Trial for pregnant woman's stoning

Last updated 00:00 07/07/2014

Relevant offers

Asia

Danica Weeks: 'My agonising year without Paul after MH370' Tsunami-ravaged Kamaishi to host Japan 2019 Rugby World Cup matches Indonesia says Bali nine legal appeals irrelevant Hunt for missing MH370 jet may be called off soon Bangladesh rallies for free speech after US blogger's murder Bali nine executions still some way off, says prison chief Brother of Bali nine smuggler Andrew Chan pleads on Indonesian TV for mercy Bali nine duo set for 'execution island' transfer Spiritual singer on death row with Bali nine duo Indonesian president at odds with Tony Abbott: no review of Bali nine executions

The father of a pregnant Pakistani woman who was stoned to death and four other men have been charged with killing her after she married against the family's wishes and their trial was set to begin on Monday.

Farzana Parveen, 25, was killed May 27 before a crowd of onlookers near a downtown courthouse in the eastern city of Lahore. A mob beat her with bricks and killed her as she was on her way to court to contest an abduction case her family had filed against her husband.

A Pakistani court indicted her father, two brothers, a cousin and a man who claimed he had been married to Parveen on charges of murder and torture on Saturday.

All five men pleaded not guilty, according to Mian Zulfiqar, the police investigator.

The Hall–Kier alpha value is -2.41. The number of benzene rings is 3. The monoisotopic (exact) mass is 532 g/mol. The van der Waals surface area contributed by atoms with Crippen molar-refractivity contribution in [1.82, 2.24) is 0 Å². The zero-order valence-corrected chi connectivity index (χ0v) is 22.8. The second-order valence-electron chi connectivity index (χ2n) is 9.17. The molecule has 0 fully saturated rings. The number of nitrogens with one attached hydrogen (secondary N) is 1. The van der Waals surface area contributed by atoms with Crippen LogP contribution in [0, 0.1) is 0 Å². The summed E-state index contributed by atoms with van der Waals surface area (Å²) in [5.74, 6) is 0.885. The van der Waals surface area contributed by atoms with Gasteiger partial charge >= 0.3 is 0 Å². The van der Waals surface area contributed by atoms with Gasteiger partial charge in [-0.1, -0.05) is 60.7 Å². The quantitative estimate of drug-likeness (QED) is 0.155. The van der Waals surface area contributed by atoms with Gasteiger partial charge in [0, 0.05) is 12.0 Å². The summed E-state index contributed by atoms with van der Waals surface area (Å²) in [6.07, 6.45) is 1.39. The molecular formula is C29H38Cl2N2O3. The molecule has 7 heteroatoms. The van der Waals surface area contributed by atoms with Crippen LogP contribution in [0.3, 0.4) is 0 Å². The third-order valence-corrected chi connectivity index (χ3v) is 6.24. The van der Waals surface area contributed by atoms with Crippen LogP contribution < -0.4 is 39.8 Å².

The trial will begin on Monday when the court has called on prosecution witnesses to appear, said Zulfiqar. He said police and doctors who conducted the autopsy of the victim would be among those testifying.

"We have a strong case against the suspects but it is up to the court how to take view of our investigation," he said.

The case has brought international attention to violence against women in Muslim-majority Pakistan, where hundreds of women are killed by relatives each year in so-called "honor killings" carried out by husbands or relatives as a punishment for alleged adultery or other illicit sexual behavior.

Arranged marriages are the norm among conservative Pakistanis, and Parveen's family was angry she married Mohammed Iqbal for love.


Ad Feedback

- AP

Special offers

Featured Promotions

Sponsored Content